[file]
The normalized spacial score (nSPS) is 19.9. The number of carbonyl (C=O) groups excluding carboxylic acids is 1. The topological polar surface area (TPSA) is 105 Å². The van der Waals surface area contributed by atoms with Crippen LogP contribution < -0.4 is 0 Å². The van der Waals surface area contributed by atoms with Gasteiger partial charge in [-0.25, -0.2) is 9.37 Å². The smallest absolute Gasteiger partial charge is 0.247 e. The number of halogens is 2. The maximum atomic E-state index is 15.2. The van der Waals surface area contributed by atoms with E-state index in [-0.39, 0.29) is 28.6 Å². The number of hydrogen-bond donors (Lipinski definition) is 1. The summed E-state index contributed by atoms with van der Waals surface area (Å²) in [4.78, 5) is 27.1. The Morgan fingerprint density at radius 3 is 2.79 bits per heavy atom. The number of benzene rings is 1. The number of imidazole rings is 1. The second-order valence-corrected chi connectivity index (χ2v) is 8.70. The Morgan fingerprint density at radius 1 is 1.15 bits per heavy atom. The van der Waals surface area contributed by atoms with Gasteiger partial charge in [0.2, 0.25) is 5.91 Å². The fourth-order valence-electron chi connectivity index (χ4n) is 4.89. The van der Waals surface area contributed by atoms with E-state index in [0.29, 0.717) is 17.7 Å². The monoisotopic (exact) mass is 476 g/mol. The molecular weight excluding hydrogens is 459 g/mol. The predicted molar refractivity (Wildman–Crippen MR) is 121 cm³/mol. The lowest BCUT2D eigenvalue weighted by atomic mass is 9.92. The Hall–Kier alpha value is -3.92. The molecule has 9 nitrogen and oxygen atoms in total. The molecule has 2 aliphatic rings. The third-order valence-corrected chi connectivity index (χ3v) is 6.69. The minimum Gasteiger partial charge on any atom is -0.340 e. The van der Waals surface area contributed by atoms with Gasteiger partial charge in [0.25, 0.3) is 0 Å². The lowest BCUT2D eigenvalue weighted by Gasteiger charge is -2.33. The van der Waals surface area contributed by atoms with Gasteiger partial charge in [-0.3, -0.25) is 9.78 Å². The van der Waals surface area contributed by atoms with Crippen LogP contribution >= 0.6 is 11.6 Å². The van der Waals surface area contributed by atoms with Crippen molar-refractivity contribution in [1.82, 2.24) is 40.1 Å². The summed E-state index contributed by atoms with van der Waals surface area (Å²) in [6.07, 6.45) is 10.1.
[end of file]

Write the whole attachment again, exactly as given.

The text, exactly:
The normalized spacial score (nSPS) is 19.9. The number of carbonyl (C=O) groups excluding carboxylic acids is 1. The topological polar surface area (TPSA) is 105 Å². The van der Waals surface area contributed by atoms with Crippen LogP contribution < -0.4 is 0 Å². The van der Waals surface area contributed by atoms with Gasteiger partial charge in [-0.25, -0.2) is 9.37 Å². The smallest absolute Gasteiger partial charge is 0.247 e. The number of halogens is 2. The maximum atomic E-state index is 15.2. The van der Waals surface area contributed by atoms with E-state index in [-0.39, 0.29) is 28.6 Å². The number of hydrogen-bond donors (Lipinski definition) is 1. The summed E-state index contributed by atoms with van der Waals surface area (Å²) in [4.78, 5) is 27.1. The Morgan fingerprint density at radius 3 is 2.79 bits per heavy atom. The number of benzene rings is 1. The number of imidazole rings is 1. The second-order valence-corrected chi connectivity index (χ2v) is 8.70. The Morgan fingerprint density at radius 1 is 1.15 bits per heavy atom. The van der Waals surface area contributed by atoms with Gasteiger partial charge in [0.2, 0.25) is 5.91 Å². The fourth-order valence-electron chi connectivity index (χ4n) is 4.89. The van der Waals surface area contributed by atoms with E-state index in [0.29, 0.717) is 17.7 Å². The monoisotopic (exact) mass is 476 g/mol. The molecular weight excluding hydrogens is 459 g/mol. The predicted molar refractivity (Wildman–Crippen MR) is 121 cm³/mol. The lowest BCUT2D eigenvalue weighted by atomic mass is 9.92. The Hall–Kier alpha value is -3.92. The molecule has 9 nitrogen and oxygen atoms in total. The molecule has 2 aliphatic rings. The third-order valence-corrected chi connectivity index (χ3v) is 6.69. The minimum Gasteiger partial charge on any atom is -0.340 e. The van der Waals surface area contributed by atoms with Gasteiger partial charge in [0.25, 0.3) is 0 Å². The lowest BCUT2D eigenvalue weighted by Gasteiger charge is -2.33. The van der Waals surface area contributed by atoms with Gasteiger partial charge in [-0.3, -0.25) is 9.78 Å². The van der Waals surface area contributed by atoms with Crippen LogP contribution >= 0.6 is 11.6 Å². The van der Waals surface area contributed by atoms with Crippen molar-refractivity contribution in [1.82, 2.24) is 40.1 Å². The summed E-state index contributed by atoms with van der Waals surface area (Å²) in [6.07, 6.45) is 10.1.